The Artificial Intelligence of Jean-Luc Guionnet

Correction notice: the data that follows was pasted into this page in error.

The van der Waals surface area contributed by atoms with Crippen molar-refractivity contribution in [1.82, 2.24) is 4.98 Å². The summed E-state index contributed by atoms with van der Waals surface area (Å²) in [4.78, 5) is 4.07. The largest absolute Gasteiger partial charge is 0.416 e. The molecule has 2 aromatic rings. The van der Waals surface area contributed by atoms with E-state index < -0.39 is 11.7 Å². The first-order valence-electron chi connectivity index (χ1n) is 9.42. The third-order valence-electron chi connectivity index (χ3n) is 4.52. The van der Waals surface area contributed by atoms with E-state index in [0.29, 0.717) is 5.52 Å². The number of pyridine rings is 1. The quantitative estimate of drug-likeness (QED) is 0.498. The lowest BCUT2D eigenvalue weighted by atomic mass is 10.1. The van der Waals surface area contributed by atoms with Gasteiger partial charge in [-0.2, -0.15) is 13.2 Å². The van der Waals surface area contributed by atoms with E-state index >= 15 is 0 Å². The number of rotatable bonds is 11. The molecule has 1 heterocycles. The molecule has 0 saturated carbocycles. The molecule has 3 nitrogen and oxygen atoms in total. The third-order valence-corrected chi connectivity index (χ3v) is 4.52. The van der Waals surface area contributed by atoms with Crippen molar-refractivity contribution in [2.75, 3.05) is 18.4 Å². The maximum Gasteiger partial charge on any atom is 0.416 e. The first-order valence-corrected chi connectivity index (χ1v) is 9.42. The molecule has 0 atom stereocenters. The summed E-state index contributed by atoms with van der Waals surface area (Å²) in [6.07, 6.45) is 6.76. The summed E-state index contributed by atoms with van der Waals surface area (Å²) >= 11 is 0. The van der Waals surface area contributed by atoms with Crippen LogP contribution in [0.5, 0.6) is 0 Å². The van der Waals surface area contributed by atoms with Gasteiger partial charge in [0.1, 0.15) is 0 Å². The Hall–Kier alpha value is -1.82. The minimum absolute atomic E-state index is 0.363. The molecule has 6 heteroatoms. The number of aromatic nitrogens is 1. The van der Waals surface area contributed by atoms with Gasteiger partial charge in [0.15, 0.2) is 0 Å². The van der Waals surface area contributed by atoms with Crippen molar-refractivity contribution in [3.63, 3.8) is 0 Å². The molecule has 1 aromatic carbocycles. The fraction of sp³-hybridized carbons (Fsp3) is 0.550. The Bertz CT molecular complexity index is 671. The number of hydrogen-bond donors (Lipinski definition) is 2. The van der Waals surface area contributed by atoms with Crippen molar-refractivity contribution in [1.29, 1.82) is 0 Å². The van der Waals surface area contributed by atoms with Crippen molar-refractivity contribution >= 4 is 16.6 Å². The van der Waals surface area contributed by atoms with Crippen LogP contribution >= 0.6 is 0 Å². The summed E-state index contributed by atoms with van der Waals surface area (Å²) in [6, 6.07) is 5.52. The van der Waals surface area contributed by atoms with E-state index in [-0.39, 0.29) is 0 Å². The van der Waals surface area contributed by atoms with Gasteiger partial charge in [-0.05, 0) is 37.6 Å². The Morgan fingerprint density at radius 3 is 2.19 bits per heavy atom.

Sunik Kim’s Zoom-conducted interview with French improviser Jean-Luc Guionnet for the Tone Glow blog is close to amateur. But it does get across how the musician who studied musique concrète and artificial intelligence applies those concepts to his solo saxophone playing and improvisations on church organ. Discussing his newer conceptions for spoken words and for the large ONCIEM orchestra, directed by his Hubbub associate pianist Frédéric Blondy, his idea is to transform electronic concepts to acoustic ones and to reach an arbitrary sonic position. Although he’s concerned with philosophy and politics, Guionnet states he dislikes music that is subservient to its message, political or personal. Instead he’d like to work with the capabilities of various microscopes and in the studio creating artificial electronic music. While the Q+A sometimes gets bogged down in overlong abstract theorizing, Guionnet notes he still has a connection with Jazz – and an admiration for American alto saxophonist Arthur Blythe – and these influences often come out, especially when playing saxophone with someone with similar interests like Australian percussionist Will Guthrie.